When neurologists talk about a “phantom,” they mean an idea of a body part which persists in a patient’s mind even after they lose that body part. For example, there was a sailor who lost his index finger and, for the next forty years, had to deal with the phantom of the finger. Neurologists aren’t sure what causes a phantom, but it’s well-known that a sudden pathological disorder, such as a stroke, can get rid of a phantom. Sacks wonders if a “peripheral pathological disorder” would cure a phantom. In this chapter, he’ll briefly go over other characteristics of phantoms.
This chapter, unlike the others in the book, doesn’t revolve around a single patient, but rather poses a series of questions about the idea of “phantoms.”
Without phantoms, amputees wouldn’t feel comfortable with artificial limbs. Therefore, it can be important for patients to preserve a phantom. Sacks once had a patient who would “wake up” his phantom lower leg every morning by slapping his thigh.
Amputees adapt to their changing circumstances by learning how to coexist with their phantoms—indeed, some amputees have elaborate routines that preserve the “phantom” of their amputated limb.
Sacks had another patient, Charles D., who suffered from dizziness and constantly fell to the floor. After some investigation, Sacks realized that Charles could only walk steadily while looking at his feet, suggesting that Charles was suffering from tabes, which caused a “delirium of proprioceptive illusions.” The end stage of tabes is often total unawareness of the legs; however, in the disorder’s early stages, people like Charles are often intermittently unaware of their legs.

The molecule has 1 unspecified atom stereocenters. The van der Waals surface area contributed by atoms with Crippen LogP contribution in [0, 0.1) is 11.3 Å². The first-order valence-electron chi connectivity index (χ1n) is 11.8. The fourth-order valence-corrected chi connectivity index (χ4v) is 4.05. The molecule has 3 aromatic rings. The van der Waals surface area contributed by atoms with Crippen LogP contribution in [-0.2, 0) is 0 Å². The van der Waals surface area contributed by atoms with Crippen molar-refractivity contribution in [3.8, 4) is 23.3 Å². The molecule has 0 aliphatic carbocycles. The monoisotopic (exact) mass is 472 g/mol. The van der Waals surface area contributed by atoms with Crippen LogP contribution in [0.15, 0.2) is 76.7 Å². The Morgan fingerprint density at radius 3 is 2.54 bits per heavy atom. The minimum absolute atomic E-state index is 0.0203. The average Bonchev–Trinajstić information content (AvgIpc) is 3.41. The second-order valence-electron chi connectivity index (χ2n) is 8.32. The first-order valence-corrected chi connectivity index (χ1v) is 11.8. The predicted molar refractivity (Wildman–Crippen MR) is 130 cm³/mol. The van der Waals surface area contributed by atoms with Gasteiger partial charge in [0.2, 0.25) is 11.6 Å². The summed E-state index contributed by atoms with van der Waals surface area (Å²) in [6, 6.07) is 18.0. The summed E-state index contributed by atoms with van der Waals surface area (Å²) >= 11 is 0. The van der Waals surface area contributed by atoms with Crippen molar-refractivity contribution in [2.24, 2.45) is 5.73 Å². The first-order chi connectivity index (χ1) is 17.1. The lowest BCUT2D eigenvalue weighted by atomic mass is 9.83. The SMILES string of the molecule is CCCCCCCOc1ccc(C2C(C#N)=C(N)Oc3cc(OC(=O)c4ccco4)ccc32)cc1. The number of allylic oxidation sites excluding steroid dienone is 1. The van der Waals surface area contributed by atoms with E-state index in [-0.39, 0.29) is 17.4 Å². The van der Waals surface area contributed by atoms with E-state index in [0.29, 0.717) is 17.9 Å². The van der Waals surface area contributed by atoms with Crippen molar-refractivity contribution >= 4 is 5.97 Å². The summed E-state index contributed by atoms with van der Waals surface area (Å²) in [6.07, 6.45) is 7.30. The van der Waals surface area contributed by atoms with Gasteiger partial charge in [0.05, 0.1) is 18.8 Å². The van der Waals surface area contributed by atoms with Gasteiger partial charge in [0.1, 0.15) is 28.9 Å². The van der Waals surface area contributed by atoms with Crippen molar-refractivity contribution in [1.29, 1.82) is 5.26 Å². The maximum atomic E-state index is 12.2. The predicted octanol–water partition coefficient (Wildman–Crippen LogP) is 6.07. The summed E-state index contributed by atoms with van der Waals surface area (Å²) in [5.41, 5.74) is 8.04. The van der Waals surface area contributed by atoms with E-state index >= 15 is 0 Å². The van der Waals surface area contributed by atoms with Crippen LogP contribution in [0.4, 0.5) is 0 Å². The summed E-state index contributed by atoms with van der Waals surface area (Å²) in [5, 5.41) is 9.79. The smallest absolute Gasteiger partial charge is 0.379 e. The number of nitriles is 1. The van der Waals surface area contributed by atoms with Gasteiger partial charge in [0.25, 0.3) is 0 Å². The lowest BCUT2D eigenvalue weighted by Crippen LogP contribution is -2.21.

Much like Christina in the earlier chapter, Charles D. suffers from an intermittent impairment of proprioception—he finds ways to adjust to such an impairment, however, by looking at his feet; in other words, relying on his sense of sight more extensively than usual.
One of the clearest descriptions of a phantom came from a patient who told Sacks that his foot-phantom was sometimes good and sometimes bad. At best, his phantom helped him walk steadily with a prosthetic foot; at worst, it caused him pain. Sacks argues that it’s important for patients to develop physical routines for either preserving phantoms or getting rid of them.
It’s characteristic of Sacks’s approach to neurology that he stresses the importance of routine and adaptation, so that amputees can either learn how to coexist with their phantoms or rid themselves of them. In other chapters, Sacks shows how patients adapt to their neurological conditions, often with the help of some routine.
In the Postscript, Sacks notes that some people who have phantoms say that their phantoms cause them pain. Sacks learned of one patient with a phantom leg pain who said that the pain went away when doctors anaesthetized her spinous ligament, lessened when they stimulated her higher spinal cord, and intensified when they electrically stimulated the spinal roots.
Sacks alludes to a potential treatment in patients for whom phantoms are problematic; however, in the meantime, patients will have to continue replying on routine and special training to cope with their phantoms.